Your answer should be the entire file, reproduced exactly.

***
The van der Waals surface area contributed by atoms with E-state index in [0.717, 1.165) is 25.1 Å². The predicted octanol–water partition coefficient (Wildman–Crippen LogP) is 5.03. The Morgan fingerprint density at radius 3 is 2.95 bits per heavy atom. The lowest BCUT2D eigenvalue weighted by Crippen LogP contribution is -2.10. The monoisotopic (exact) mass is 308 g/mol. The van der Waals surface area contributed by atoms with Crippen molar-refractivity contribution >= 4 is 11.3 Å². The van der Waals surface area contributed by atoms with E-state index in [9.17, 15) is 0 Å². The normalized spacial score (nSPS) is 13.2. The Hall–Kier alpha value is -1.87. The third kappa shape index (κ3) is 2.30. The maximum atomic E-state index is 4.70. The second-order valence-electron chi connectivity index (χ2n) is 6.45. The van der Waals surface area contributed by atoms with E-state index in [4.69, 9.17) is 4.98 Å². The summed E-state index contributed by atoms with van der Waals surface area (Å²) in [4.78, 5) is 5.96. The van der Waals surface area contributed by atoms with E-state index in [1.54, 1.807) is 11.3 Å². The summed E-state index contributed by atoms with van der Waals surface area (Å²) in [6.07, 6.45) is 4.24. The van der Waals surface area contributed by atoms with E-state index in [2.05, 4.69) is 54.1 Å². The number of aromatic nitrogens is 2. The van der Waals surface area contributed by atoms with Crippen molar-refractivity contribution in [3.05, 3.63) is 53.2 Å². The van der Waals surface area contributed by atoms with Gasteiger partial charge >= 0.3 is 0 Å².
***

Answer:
The van der Waals surface area contributed by atoms with E-state index in [0.717, 1.165) is 25.1 Å². The predicted octanol–water partition coefficient (Wildman–Crippen LogP) is 5.03. The Morgan fingerprint density at radius 3 is 2.95 bits per heavy atom. The lowest BCUT2D eigenvalue weighted by Crippen LogP contribution is -2.10. The monoisotopic (exact) mass is 308 g/mol. The van der Waals surface area contributed by atoms with Crippen molar-refractivity contribution >= 4 is 11.3 Å². The van der Waals surface area contributed by atoms with E-state index in [9.17, 15) is 0 Å². The normalized spacial score (nSPS) is 13.2. The Hall–Kier alpha value is -1.87. The third kappa shape index (κ3) is 2.30. The maximum atomic E-state index is 4.70. The second-order valence-electron chi connectivity index (χ2n) is 6.45. The van der Waals surface area contributed by atoms with E-state index in [4.69, 9.17) is 4.98 Å². The summed E-state index contributed by atoms with van der Waals surface area (Å²) in [4.78, 5) is 5.96. The van der Waals surface area contributed by atoms with E-state index in [1.54, 1.807) is 11.3 Å². The summed E-state index contributed by atoms with van der Waals surface area (Å²) in [6.07, 6.45) is 4.24. The van der Waals surface area contributed by atoms with E-state index in [2.05, 4.69) is 54.1 Å². The number of aromatic nitrogens is 2. The van der Waals surface area contributed by atoms with Crippen molar-refractivity contribution in [3.05, 3.63) is 53.2 Å². The van der Waals surface area contributed by atoms with Gasteiger partial charge >= 0.3 is 0 Å².